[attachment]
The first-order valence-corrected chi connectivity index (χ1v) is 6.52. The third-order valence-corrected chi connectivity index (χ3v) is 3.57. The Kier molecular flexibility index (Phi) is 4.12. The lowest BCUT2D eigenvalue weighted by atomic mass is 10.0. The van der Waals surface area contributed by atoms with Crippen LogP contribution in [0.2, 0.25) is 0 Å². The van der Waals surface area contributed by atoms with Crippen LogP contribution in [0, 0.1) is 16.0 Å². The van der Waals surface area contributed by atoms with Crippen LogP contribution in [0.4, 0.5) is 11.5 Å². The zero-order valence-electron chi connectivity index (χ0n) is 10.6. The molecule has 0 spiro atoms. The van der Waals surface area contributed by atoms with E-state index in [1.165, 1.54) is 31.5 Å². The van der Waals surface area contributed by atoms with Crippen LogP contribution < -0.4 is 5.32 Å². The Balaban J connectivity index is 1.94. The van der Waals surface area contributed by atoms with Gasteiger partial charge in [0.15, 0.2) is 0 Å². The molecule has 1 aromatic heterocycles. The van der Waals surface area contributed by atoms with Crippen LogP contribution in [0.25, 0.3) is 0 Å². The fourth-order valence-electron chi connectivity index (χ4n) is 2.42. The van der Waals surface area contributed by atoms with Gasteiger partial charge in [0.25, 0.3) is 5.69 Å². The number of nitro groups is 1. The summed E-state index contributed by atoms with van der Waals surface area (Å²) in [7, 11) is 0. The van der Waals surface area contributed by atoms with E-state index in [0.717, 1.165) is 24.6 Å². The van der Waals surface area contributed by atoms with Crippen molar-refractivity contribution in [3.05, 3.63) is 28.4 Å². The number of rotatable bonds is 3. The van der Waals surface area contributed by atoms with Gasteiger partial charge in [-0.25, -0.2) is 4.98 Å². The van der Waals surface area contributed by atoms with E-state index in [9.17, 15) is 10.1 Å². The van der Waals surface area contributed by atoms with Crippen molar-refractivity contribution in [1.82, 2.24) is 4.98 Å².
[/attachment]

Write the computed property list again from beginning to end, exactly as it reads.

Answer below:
The first-order valence-corrected chi connectivity index (χ1v) is 6.52. The third-order valence-corrected chi connectivity index (χ3v) is 3.57. The Kier molecular flexibility index (Phi) is 4.12. The lowest BCUT2D eigenvalue weighted by atomic mass is 10.0. The van der Waals surface area contributed by atoms with Crippen LogP contribution in [0.2, 0.25) is 0 Å². The van der Waals surface area contributed by atoms with Crippen LogP contribution in [0, 0.1) is 16.0 Å². The van der Waals surface area contributed by atoms with Crippen LogP contribution in [0.4, 0.5) is 11.5 Å². The zero-order valence-electron chi connectivity index (χ0n) is 10.6. The molecule has 0 spiro atoms. The van der Waals surface area contributed by atoms with E-state index in [1.165, 1.54) is 31.5 Å². The van der Waals surface area contributed by atoms with Crippen LogP contribution < -0.4 is 5.32 Å². The Balaban J connectivity index is 1.94. The van der Waals surface area contributed by atoms with Gasteiger partial charge in [0.15, 0.2) is 0 Å². The molecule has 1 aromatic heterocycles. The van der Waals surface area contributed by atoms with Crippen LogP contribution in [0.25, 0.3) is 0 Å². The fourth-order valence-electron chi connectivity index (χ4n) is 2.42. The van der Waals surface area contributed by atoms with Gasteiger partial charge in [0.25, 0.3) is 5.69 Å². The number of nitro groups is 1. The summed E-state index contributed by atoms with van der Waals surface area (Å²) in [7, 11) is 0. The van der Waals surface area contributed by atoms with E-state index in [0.717, 1.165) is 24.6 Å². The van der Waals surface area contributed by atoms with Crippen molar-refractivity contribution in [3.05, 3.63) is 28.4 Å². The number of rotatable bonds is 3. The van der Waals surface area contributed by atoms with Gasteiger partial charge in [-0.25, -0.2) is 4.98 Å². The van der Waals surface area contributed by atoms with E-state index in [9.17, 15) is 10.1 Å². The van der Waals surface area contributed by atoms with Crippen molar-refractivity contribution in [1.82, 2.24) is 4.98 Å².